My son and I began the process of weaning from breastfeeding months ago. He turned one in December, at which point I retired my pump and he began drinking whole milk with his meals. I felt ready to have my body back, and I wanted to wear clothes that didn't necessarily offer unfettered access to my chest.

But the habit of nursing—the way he might stop for a sip after an active hour of play, its place in our bedtime ritual, the comfort he sometimes sought from me and me alone—was hard to break. Almost every day, I'd set a new deadline: 2020. January 5th. 15th. 18th. 31st.

Each day my willpower cratered, I felt guilty and anxious and desperate, even though part of me simply wasn't ready. Around the same time, we were watching developments of the novel coronavirus like it was a slow-moving train careening toward us—first abroad, then on the West Coast, then right here in Chicago, which had become a hotspot.

Suddenly, weaning was no longer our priority. Instead, our accidentally-and-then-on-purpose extended breastfeeding has proved to be a gift for both of us.

Human breast milk is something of a biological marvel. (That said, many of its most dramatic benefits aren't well researched enough to prove causation; formula, too, is its own modern miracle, and those who can't or don't wish to breastfeed are not disadvantaging their children.) For one, it is not a static substance. Its composition changes over time—from golden colostrum to skim-milk-like to fatty and in-between. And perhaps most compelling in this time of coronavirus, it is rich in antibodies. Some studies (as well as anecdotal evidence) suggest these antibodies help activate the immune system or protect against some illnesses, especially in newborns.

So in a time of heightened anxiety about illness of any kind—like many people, worries over coronavirus have been attended by a deep-seated paranoia, and a desire to avoid the doctor as much as we can—I am grateful for any balm.

I do not know how much or whether our breastfeeding actually contributes to my son's health, or whether it is a mere placebo, but I believe in its effects all the same. Put another way: Breastfeeding has been good for me.

Anxiety has become a constant backdrop to my days amid the pandemic, so I have made a conscious effort to reduce stress where I can. Continually setting and breaking deadlines was more than I could bear. Breastfeeding also works by triggering the feel-good hormone, oxytocin, in the mother to cause milk to let down, and during a time of heightened global anxiety, when good news is scarce and new worries surround society's reopening, I need more good hormones to counteract the potent cocktail of adrenaline and cortisol.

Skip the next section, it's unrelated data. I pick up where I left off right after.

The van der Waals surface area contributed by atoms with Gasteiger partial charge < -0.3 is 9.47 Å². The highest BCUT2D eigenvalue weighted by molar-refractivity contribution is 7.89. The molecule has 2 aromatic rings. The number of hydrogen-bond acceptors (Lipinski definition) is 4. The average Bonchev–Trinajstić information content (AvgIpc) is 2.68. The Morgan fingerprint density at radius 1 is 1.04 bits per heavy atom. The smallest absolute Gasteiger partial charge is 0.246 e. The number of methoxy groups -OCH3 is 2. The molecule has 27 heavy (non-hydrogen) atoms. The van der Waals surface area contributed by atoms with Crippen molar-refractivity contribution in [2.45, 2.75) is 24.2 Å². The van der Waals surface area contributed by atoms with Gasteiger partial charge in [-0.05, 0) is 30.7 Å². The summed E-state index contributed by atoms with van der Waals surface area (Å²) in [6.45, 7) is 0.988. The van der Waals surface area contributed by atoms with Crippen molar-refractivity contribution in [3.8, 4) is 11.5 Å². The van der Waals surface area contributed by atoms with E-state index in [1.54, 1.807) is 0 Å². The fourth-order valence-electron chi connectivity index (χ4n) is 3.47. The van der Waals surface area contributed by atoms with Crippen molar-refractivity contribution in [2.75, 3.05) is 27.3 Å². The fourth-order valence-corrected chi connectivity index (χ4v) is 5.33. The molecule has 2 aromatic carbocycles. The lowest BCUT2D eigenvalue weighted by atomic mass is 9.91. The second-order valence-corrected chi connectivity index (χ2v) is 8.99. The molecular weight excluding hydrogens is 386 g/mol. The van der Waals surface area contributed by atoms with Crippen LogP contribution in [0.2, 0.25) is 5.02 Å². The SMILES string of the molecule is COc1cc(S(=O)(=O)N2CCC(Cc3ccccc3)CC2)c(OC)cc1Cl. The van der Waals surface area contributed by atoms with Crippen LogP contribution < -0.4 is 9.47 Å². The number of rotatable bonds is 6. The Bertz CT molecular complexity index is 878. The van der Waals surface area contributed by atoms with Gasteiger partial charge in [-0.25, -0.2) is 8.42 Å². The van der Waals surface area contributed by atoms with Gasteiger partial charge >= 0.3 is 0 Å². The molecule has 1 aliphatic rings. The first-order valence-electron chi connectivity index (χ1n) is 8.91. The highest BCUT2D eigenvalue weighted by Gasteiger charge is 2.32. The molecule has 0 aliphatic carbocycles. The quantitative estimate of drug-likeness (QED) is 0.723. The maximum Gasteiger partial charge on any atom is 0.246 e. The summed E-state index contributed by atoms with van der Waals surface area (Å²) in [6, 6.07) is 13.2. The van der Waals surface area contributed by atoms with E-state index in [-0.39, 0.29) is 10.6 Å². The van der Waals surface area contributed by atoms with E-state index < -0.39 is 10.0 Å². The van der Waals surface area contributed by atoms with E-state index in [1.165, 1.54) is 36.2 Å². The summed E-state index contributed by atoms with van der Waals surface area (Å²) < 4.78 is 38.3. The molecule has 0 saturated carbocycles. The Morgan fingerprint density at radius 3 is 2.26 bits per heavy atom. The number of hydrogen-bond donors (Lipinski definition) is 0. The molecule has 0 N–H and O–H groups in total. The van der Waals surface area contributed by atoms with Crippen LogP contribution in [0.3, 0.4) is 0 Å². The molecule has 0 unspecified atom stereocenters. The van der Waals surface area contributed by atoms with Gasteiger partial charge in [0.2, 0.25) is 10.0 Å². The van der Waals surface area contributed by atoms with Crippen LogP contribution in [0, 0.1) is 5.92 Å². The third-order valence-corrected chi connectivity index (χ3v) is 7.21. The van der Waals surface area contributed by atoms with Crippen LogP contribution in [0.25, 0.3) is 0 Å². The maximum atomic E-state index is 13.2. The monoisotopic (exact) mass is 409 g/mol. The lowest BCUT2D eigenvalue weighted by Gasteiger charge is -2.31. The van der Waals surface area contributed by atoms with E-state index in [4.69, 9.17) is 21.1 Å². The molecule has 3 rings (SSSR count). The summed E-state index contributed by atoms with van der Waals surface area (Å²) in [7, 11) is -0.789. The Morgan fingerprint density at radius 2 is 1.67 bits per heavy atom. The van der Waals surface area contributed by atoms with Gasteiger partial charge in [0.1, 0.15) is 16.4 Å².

I never would have predicted we'd be in this position.

In the beginning, I wasn't sure we'd be able to breastfeed at all—though not for lack of trying. When a lactation consultant came to my home for the first time, just a few days after my son was born, we were struggling. He was mildly jaundiced, and I was convinced that, despite the injuries my breasts had sustained in the act of nursing, he wasn't getting any milk. The first thing the lactation consultant wanted to know was what my goals for breastfeeding were.

At that point, the chasm between what I'd imagined and our reality felt vast. I've never met a recommendation I didn't want to achieve, and I'd read all the literature. But motherhood wasn't as simple as setting a goal and achieving it; birth had already taught me that I needed to hold my goals a little looser, but only just so. So I told the lactation consultant six months, but that ultimately I just wanted it to work, for us to have a chance to really try it. It took six months for breastfeeding to come naturally to us, and so that goal turned to nine months, then, with some finality, 12.

I found breastfeeding strange, and strangely beautiful. In quiet moments late at night, when our baby was still new, my husband would look at us in awe and remind me of this primal miracle, that for our son's entire existence, it was I who nourished and grew him. That is no longer the case now, but nursing still has a place in our lives even though—or maybe because—our needs have evolved since then.

I was focused, when we first started to wean, on the superficial benefits of no longer breastfeeding, and the idea that I would one day be autonomous, that I wouldn't have to be the one my son insists on putting him in his crib at night. But amid this once-in-a-lifetime crisis, I'm grateful to snuggle a little longer.